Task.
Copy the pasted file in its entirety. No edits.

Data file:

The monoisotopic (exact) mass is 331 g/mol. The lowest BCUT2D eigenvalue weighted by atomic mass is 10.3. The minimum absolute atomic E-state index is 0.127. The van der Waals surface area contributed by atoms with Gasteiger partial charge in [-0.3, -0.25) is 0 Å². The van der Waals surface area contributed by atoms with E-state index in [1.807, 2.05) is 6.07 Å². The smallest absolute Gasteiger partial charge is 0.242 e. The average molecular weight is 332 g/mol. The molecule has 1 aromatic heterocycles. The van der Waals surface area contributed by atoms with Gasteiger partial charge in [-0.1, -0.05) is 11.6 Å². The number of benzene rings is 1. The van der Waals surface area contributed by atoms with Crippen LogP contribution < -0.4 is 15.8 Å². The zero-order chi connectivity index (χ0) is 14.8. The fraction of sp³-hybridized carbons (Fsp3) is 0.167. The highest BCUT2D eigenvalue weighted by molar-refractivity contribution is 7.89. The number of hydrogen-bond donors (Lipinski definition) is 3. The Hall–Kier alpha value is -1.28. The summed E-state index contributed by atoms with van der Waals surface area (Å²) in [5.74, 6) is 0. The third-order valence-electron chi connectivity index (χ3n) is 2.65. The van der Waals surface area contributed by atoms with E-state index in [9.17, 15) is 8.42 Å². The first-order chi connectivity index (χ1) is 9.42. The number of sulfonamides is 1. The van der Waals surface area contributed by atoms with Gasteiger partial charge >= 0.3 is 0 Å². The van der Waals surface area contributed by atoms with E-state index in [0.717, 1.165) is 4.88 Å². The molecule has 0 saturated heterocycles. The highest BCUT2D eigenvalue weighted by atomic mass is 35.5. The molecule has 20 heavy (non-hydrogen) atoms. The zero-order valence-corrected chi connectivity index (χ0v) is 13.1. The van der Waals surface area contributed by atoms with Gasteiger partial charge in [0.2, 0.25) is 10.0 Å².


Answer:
The monoisotopic (exact) mass is 331 g/mol. The lowest BCUT2D eigenvalue weighted by atomic mass is 10.3. The minimum absolute atomic E-state index is 0.127. The van der Waals surface area contributed by atoms with Gasteiger partial charge in [-0.3, -0.25) is 0 Å². The van der Waals surface area contributed by atoms with E-state index in [1.807, 2.05) is 6.07 Å². The smallest absolute Gasteiger partial charge is 0.242 e. The average molecular weight is 332 g/mol. The molecule has 1 aromatic heterocycles. The van der Waals surface area contributed by atoms with Gasteiger partial charge in [-0.1, -0.05) is 11.6 Å². The number of benzene rings is 1. The van der Waals surface area contributed by atoms with Crippen LogP contribution < -0.4 is 15.8 Å². The zero-order chi connectivity index (χ0) is 14.8. The fraction of sp³-hybridized carbons (Fsp3) is 0.167. The highest BCUT2D eigenvalue weighted by molar-refractivity contribution is 7.89. The number of hydrogen-bond donors (Lipinski definition) is 3. The Hall–Kier alpha value is -1.28. The summed E-state index contributed by atoms with van der Waals surface area (Å²) in [5.74, 6) is 0. The third-order valence-electron chi connectivity index (χ3n) is 2.65. The van der Waals surface area contributed by atoms with E-state index in [9.17, 15) is 8.42 Å². The first-order chi connectivity index (χ1) is 9.42. The number of sulfonamides is 1. The van der Waals surface area contributed by atoms with Gasteiger partial charge >= 0.3 is 0 Å². The van der Waals surface area contributed by atoms with E-state index in [0.717, 1.165) is 4.88 Å². The molecule has 0 saturated heterocycles. The highest BCUT2D eigenvalue weighted by atomic mass is 35.5. The molecule has 20 heavy (non-hydrogen) atoms. The zero-order valence-corrected chi connectivity index (χ0v) is 13.1. The van der Waals surface area contributed by atoms with Gasteiger partial charge in [0.2, 0.25) is 10.0 Å².